Beverly have helped many of us get a foothold in this industry, grooming us for
what would come, teaching us the ins and outs of writing and writing well,
cheering our efforts, applauding our successes and being a shoulder when the writing fails us.
And they are not the only ones. Renowned author Jacquelin
Thomas mentored me and has been a fixture in my life since I got that call some
fifteen years ago. I am honored that all these women cared enough to help
nurture my career and I’m blessed to be able to call them friends. I can’t fathom
how anyone could extoll their own efforts without giving due praise to those
who set the bar and who continue to dictate the standard that is expected from the
rest of us.
I can’t begin to list the best-selling, award-winning black
authors with membership in this club. Women, and a few men, who have
whole-heartedly embraced the good and the bad within the industry. Who have
achieved a degree of success despite the efforts of others to keep them from it.
Writers who love to write, respect the readers who support them and who readily
share their knowledge whenever they’re able. There isn’t enough space to list
them individually and to extoll the virtues of each and every one of them. But
if I could, I would!
I hate that any author would think that slighting the rest
of us to promote their work is a good thing. I’m disappointed that it was necessary
for this author to proclaim herself the one and only saving light for the host
of readers who have supported black romance authors and the black romance genre
since before she even thought about becoming a writer. The blatant disrespect was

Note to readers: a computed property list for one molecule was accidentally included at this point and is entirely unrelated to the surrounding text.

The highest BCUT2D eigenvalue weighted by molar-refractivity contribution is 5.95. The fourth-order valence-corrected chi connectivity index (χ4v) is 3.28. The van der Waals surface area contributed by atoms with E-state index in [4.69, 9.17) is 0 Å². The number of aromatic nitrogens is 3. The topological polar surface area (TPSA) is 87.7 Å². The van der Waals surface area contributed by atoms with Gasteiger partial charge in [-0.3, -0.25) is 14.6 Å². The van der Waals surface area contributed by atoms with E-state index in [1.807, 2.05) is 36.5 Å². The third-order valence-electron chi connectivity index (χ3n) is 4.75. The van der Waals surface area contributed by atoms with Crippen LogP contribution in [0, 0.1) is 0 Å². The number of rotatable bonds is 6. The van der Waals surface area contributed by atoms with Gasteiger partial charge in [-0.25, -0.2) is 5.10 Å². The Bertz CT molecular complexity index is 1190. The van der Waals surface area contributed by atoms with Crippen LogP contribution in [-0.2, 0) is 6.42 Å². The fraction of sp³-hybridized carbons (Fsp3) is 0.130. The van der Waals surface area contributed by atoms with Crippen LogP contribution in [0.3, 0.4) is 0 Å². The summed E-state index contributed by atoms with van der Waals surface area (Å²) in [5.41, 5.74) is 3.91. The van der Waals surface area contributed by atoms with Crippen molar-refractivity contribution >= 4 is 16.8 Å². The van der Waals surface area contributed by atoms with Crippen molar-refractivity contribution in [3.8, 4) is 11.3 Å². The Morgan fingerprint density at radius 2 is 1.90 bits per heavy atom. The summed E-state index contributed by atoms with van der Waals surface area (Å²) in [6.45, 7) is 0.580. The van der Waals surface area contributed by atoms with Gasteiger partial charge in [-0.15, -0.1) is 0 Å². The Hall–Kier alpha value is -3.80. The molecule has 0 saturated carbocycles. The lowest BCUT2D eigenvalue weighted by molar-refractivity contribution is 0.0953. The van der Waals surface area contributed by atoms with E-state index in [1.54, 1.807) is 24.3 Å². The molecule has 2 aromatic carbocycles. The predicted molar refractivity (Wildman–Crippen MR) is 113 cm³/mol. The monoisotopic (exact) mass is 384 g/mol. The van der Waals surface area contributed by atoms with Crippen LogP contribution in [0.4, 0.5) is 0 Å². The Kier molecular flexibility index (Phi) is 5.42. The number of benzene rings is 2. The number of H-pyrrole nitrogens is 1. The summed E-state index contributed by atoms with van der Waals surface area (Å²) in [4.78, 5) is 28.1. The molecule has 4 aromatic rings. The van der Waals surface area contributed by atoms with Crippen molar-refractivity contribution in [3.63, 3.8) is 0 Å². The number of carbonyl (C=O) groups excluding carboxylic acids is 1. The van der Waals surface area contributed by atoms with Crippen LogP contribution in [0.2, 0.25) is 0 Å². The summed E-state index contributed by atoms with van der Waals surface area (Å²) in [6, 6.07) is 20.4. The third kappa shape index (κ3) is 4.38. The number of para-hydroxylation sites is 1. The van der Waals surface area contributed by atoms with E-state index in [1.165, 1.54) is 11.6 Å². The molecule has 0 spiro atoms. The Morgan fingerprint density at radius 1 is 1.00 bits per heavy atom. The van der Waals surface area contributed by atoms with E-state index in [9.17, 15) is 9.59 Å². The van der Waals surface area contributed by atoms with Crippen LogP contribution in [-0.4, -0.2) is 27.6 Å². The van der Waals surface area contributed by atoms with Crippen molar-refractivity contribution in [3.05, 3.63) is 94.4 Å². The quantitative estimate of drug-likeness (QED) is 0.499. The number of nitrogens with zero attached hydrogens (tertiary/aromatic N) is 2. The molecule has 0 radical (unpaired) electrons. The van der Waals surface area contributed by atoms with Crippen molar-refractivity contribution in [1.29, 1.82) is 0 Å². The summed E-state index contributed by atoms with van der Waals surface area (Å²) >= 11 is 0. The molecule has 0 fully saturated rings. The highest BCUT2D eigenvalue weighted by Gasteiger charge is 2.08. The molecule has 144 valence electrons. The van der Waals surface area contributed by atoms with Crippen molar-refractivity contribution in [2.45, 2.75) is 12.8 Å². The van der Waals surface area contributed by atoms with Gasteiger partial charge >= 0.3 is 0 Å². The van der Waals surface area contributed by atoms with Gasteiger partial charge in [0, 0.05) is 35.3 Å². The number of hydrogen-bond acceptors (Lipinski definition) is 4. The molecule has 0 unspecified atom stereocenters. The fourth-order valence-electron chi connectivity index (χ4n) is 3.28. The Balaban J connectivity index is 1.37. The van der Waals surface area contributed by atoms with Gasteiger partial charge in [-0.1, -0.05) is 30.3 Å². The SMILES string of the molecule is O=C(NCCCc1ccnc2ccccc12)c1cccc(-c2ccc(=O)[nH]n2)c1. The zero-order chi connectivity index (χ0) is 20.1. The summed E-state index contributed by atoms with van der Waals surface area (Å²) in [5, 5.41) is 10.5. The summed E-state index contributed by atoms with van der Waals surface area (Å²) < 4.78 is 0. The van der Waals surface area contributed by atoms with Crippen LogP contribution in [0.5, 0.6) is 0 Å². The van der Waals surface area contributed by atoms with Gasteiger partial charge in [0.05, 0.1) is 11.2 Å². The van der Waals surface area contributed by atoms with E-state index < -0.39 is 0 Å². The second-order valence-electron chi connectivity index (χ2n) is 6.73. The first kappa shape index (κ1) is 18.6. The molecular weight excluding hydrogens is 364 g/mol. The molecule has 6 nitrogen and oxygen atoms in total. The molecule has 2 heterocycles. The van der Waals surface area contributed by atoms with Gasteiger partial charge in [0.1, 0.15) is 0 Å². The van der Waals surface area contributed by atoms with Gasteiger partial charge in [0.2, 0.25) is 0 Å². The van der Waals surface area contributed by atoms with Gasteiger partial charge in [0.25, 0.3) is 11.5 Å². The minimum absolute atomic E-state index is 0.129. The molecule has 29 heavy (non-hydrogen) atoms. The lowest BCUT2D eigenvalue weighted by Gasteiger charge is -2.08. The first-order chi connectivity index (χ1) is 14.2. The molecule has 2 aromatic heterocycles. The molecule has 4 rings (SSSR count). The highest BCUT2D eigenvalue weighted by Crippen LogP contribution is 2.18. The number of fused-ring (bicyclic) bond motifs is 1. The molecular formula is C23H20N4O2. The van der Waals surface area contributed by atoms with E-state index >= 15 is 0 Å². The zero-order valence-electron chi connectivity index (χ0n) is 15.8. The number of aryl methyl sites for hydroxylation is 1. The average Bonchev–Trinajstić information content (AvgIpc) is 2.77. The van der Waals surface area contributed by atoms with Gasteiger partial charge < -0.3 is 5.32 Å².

chilling. I’m annoyed that there are those who seem determined to not do
better. And I’m pissed that another black woman would make this author gig even
harder than it has already proven to be.
I don’t have the energy to entertain bullshit. I might be a
lot jaded after one too many affiliations gone awry. It’s why I’m persnickety
about who I allow into my life and most particularly into my heart. My heart is
fragile and because it has been broken, even shattered a time or two, I’ve
built walls that stretch miles high to protect me from getting hurt.
I’m always amazed by those who are fueled by discord and
conflict. Persons who thrive on drama and consume negativity for
breakfast, lunch, and dinner. Those aren’t people I welcome into my circle and
at the first hint of conflict, I quickly become dismissive. I have no problems sweeping
other people and their ugliness as far from me as I can.
Recently, I was annoyed when associates called to repeat
something a former acquaintance had to say about me. It seems that the gossip train has been running on full steam! For a brief moment, it bothered me because
her truth was anything but factual, which is why we fell out in the first
place. She lied to me. Repeatedly. Even when given the opportunity to come
clean, she continued to lie. Losing my trust is the kiss of death for any
relationship. And not only are you dead to me, but never again will I have a
need to invoke your name. Not even to spit on it.
Friends called to make me aware that I was being discussed, and to see what I had to
say about the situation. But I wasn’t interested in spilling any tea. I don’t
waste good drink on people who are dead to me. So, I didn’t entertain the
bullshit. Life’s too short for the games we use to play in grade school. Had I
felt a need to tell my side of the story, I would have done so when the
incident first happened. Instead, I said what needed to be shared to the
persons involved and that’s where I left it. I couldn't help but think that other people might want to do the
same. Because bullshit stinks to high hell if it ever gets thrown back at you, so it’s best not to entertain it at all.
I greeted someone today with a cheery new year wish and was
swiftly dismayed when they turned around and asked me what was there to be
happy about. It was an eye blink moment as I realized my joys may not